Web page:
To oppose the NF, anti-fascist and anti-racist groups formed the National Co-Ordinating Committee in September 1977.[438] In November 1977, various left and far-left groups launched the Anti-Nazi League (ANL);[439] it gained public endorsements from several Labour politicians, trade union leaders, academics, actors, and sports people, some of whom later distanced themselves from it amid concerns that its sub-campaign, School Kids Against the Nazis, was politicising school pupils with far-left propaganda.[440] A more moderate alternative, the Joint Committee Against Racialism (JCAR), was launched in December 1977, uniting Labour, Conservative, and Liberal Party members.[441] In 1976 Rock Against Racism was launched, holding two well-attended music festivals in London in 1978.[442] In 1977, the British Council of Churches assembly agreed to launch its own anti-fascist organisation: this, Christians Against Racism and Fascism, formed in January 1978.[443] Taylor noted that by the end of 1977, an "unprecedented range of groups from almost every section of British society spreading right across the political spectrum had declared an intention to oppose the NF and the racism upon which it fed".[441]

ReferencesEdit

FootnotesEdit

  1. ^ a b c Martin, Tony (9 September 2018). "Yesterday the Directorate appointed me Chairman of the National Front and Jordan Pont as deputy". National Front. Retrieved 14 September 2018.
  2. ^ Taylor 1982, p. 79; Eatwell 2003, p. 336.
  3. ^ a b Wilkinson 1981, p. 73; Shaffer 2013, p. 460.
  4. ^ a b Walker 1977, p. 161; Durham 2012, pp. 196–197.
  5. ^ a b Jackson 2011, p. 18.
  6. ^ a b c Thurlow 1987, p. 292.
  7. ^ a b Thurlow 1987, pp. 283, 284.
  8. ^ Baker 1985, p. 23; Sykes 2005, pp. 119–120.
  9. ^ a b Husbands 1983, p. 6.
  10. ^ Fielding 1981, p. 19.
  11. ^ a b c d Walker 1977, p. 61.
  12. ^ Sykes 2005, p. 70.
  13. ^ a b c Walker 1977, p. 64.
  14. ^ Walker 1977, pp. 61–62.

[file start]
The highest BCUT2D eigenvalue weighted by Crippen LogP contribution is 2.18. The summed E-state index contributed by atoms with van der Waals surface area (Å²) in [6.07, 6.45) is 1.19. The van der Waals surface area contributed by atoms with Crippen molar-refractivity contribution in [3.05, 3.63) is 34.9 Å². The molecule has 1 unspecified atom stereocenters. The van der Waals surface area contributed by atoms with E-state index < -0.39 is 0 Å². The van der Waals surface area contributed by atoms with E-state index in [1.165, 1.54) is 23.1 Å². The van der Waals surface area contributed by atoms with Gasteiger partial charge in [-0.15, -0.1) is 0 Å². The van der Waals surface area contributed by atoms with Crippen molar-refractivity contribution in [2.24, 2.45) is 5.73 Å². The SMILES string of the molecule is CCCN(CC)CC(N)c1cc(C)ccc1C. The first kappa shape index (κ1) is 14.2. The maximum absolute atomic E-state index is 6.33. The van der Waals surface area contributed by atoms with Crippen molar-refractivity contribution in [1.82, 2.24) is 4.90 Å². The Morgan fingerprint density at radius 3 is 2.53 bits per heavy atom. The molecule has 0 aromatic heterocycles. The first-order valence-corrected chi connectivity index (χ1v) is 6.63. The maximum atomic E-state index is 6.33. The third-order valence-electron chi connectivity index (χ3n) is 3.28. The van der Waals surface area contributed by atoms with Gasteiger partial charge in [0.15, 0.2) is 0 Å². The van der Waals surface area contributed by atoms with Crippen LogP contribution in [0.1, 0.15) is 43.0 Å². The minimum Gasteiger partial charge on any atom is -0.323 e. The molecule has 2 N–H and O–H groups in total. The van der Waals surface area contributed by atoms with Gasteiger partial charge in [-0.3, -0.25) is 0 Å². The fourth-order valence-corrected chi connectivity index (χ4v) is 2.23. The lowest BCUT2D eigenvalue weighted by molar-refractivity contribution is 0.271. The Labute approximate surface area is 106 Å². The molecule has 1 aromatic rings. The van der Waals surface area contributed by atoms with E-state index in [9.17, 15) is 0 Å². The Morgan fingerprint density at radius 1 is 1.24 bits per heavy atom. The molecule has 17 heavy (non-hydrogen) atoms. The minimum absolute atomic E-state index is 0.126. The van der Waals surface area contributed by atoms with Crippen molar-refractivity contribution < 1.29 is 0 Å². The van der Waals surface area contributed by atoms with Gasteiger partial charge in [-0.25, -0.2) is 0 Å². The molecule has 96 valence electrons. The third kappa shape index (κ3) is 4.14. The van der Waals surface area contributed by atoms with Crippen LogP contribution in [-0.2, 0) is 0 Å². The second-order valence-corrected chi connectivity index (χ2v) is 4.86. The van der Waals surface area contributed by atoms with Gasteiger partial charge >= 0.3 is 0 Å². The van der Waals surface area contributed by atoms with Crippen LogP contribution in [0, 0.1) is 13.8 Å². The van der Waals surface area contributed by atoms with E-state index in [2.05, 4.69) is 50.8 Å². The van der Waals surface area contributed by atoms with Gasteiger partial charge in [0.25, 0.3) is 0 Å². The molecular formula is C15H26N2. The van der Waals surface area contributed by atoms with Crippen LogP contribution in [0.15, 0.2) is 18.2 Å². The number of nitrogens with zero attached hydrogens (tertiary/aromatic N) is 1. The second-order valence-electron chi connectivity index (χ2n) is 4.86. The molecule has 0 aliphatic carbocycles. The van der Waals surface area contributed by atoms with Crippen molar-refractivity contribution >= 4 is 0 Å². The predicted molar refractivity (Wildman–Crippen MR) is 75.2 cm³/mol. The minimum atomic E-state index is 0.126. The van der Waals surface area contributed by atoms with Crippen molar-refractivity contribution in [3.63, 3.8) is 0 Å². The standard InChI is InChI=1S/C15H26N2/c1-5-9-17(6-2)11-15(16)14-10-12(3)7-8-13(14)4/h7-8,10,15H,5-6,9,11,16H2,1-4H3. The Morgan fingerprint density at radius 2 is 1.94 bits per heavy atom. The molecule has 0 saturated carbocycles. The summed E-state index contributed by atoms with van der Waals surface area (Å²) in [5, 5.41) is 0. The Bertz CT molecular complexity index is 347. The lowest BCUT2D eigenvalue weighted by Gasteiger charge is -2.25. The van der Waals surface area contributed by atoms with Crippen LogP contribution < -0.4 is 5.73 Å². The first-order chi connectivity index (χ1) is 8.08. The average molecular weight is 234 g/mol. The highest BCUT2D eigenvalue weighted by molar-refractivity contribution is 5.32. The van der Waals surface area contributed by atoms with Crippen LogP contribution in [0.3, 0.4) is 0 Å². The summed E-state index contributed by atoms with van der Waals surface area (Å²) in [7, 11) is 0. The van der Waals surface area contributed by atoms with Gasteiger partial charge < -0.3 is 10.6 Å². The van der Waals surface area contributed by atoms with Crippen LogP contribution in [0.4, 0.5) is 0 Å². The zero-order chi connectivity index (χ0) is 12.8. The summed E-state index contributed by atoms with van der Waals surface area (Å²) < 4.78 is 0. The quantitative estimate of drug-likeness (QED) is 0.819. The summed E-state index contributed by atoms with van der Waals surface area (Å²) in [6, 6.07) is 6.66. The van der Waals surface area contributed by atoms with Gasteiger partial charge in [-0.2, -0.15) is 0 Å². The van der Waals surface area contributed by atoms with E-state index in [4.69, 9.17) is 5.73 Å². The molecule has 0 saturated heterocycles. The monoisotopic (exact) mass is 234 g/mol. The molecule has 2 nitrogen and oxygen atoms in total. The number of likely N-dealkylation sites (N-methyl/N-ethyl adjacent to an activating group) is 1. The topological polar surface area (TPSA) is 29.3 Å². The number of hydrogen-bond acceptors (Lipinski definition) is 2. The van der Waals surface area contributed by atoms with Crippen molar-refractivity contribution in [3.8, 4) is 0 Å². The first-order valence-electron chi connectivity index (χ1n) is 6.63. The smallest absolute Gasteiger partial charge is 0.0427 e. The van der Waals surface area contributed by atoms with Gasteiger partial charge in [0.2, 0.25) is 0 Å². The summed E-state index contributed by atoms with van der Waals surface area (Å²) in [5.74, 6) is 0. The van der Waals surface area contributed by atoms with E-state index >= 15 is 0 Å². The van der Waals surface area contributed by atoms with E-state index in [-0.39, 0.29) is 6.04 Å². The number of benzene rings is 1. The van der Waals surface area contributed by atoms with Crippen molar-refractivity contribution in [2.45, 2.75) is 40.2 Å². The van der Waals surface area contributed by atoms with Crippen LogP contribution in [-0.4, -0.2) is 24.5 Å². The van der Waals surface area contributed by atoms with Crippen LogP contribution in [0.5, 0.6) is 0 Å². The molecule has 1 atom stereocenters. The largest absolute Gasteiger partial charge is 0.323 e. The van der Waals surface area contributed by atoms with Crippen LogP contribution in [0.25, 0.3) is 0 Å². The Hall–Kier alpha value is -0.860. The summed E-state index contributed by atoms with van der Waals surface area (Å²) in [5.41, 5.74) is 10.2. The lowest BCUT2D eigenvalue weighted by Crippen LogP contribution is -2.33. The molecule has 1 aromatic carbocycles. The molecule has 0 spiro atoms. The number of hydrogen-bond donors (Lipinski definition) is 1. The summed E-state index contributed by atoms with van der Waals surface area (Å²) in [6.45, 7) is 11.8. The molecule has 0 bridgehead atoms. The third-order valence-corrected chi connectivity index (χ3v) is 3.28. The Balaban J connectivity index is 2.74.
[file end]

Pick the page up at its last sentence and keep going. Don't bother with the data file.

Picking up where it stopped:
15. ^ Sykes 2005, p. 99.
  16. ^ Walker 1977, p. 64; Taylor 1982, p. 18.
  17. ^ Walker 1977, pp. 62, 65; Taylor 1982, pp. 18–19; Sykes 2005, p. 104.
  18. ^ Walker 1977, p. 63.
  19. ^ Billig 1978, p. 134.
  20. ^ Walker 1977, pp. 65–66.
  21. ^ a b Walker 1977, p. 67.
  22. ^ Walker 1977, p. 65.
  23. ^ Walker 1977, p. 66.
  24. ^ Walker 1977, p. 67; Fielding 1981, p. 19.
  25. ^ Taylor 1982, p. 18; Eatwell 2003, p. 335.
  26. ^ a b c Thurlow 1987, p. 275.
  27. ^ Walker 1977, p. 74.
  28. ^ Walker 1977, p. 75.
  29. ^ Walker 1977, pp. 68, 74.
  30. ^ Walker 1977, p. 68; Taylor 1982, p. 19.
  31. ^ Walker 1977, pp. 76, 77.
  32. ^ Walker 1977, p. 78; Eatwell 2003, p. 335.
  33. ^ Billig 1978, p. 127.
  34. ^ Billig 1978, pp. 126–128, 130.
  35. ^ Copsey 2008, p. 17.
  36. ^ Walker 1977, p. 84.
  37. ^ Walker 1977, pp. 86–87; Fielding 1981, p. 24; Thurlow 1987, pp. 279–280; Sykes 2005, p. 106.
  38. ^ Walker 1977, p. 77; Sykes 2005, p. 106; Copsey 2008, p. 17.
  39. ^ Walker 1977, pp. 89–90.
  40. ^ Walker 1977, p. 109; Taylor 1982, pp. 20–21; Thurlow 1987, p. 276; Eatwell 2003, p. 337.
  41. ^ Walker 1977, p. 113.
  42. ^ Walker 1977, p. 115.
  43. ^ Walker 1977, pp. 90–91.
  44. ^ Walker 1977, p. 91.
  45. ^ Walker 1977, p. 92.
  46. ^ Walker 1977, pp. 92–93.
  47. ^ Walker 1977, pp. 88–89.
  48. ^ Walker 1977, pp. 93–95; Taylor 1982, p. 22; Thurlow 1987, p. 280.
  49. ^ Walker 1977, pp. 99, 101; Fielding 1981, p. 24; Thurlow 1987, p. 283; Sykes 2005, p. 106.